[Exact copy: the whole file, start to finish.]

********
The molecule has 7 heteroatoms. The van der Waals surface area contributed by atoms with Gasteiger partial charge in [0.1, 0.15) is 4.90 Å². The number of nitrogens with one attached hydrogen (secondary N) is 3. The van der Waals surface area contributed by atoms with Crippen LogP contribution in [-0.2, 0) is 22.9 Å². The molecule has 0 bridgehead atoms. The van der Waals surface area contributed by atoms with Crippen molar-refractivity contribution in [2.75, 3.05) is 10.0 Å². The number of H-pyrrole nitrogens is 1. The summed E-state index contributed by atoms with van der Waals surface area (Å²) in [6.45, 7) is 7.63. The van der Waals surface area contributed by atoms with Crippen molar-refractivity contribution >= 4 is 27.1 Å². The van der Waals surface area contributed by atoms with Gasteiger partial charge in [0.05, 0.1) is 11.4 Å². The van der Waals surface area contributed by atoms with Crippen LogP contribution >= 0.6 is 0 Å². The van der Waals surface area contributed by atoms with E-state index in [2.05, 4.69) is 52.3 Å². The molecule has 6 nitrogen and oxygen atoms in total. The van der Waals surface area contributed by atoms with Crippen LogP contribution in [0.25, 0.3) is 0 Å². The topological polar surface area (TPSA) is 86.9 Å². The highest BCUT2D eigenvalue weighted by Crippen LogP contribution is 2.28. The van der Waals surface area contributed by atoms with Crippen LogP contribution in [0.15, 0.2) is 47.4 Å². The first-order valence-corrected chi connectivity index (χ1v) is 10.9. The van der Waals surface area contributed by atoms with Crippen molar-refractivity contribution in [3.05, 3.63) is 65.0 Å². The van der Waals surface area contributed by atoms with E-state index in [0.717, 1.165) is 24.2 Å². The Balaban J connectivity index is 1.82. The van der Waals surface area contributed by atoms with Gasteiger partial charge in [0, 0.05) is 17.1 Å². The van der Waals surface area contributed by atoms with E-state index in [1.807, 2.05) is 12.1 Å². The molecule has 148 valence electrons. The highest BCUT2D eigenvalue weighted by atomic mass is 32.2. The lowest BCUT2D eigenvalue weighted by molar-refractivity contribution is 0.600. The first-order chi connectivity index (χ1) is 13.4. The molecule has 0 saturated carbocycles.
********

The molecule has 7 heteroatoms. The van der Waals surface area contributed by atoms with Gasteiger partial charge in [0.1, 0.15) is 4.90 Å². The number of nitrogens with one attached hydrogen (secondary N) is 3. The van der Waals surface area contributed by atoms with Crippen LogP contribution in [-0.2, 0) is 22.9 Å². The molecule has 0 bridgehead atoms. The van der Waals surface area contributed by atoms with Crippen molar-refractivity contribution in [2.75, 3.05) is 10.0 Å². The number of H-pyrrole nitrogens is 1. The summed E-state index contributed by atoms with van der Waals surface area (Å²) in [6.45, 7) is 7.63. The van der Waals surface area contributed by atoms with Crippen molar-refractivity contribution >= 4 is 27.1 Å². The van der Waals surface area contributed by atoms with Gasteiger partial charge in [0.05, 0.1) is 11.4 Å². The van der Waals surface area contributed by atoms with Crippen LogP contribution >= 0.6 is 0 Å². The van der Waals surface area contributed by atoms with E-state index in [2.05, 4.69) is 52.3 Å². The molecule has 6 nitrogen and oxygen atoms in total. The van der Waals surface area contributed by atoms with Crippen LogP contribution in [0.25, 0.3) is 0 Å². The topological polar surface area (TPSA) is 86.9 Å². The highest BCUT2D eigenvalue weighted by Crippen LogP contribution is 2.28. The van der Waals surface area contributed by atoms with Crippen LogP contribution in [0.15, 0.2) is 47.4 Å². The first-order valence-corrected chi connectivity index (χ1v) is 10.9. The van der Waals surface area contributed by atoms with Crippen molar-refractivity contribution in [3.05, 3.63) is 65.0 Å². The van der Waals surface area contributed by atoms with E-state index in [0.717, 1.165) is 24.2 Å². The Balaban J connectivity index is 1.82. The van der Waals surface area contributed by atoms with Gasteiger partial charge in [0, 0.05) is 17.1 Å². The van der Waals surface area contributed by atoms with E-state index in [1.807, 2.05) is 12.1 Å². The molecule has 148 valence electrons. The highest BCUT2D eigenvalue weighted by atomic mass is 32.2. The lowest BCUT2D eigenvalue weighted by molar-refractivity contribution is 0.600. The first-order chi connectivity index (χ1) is 13.4. The molecule has 0 saturated carbocycles.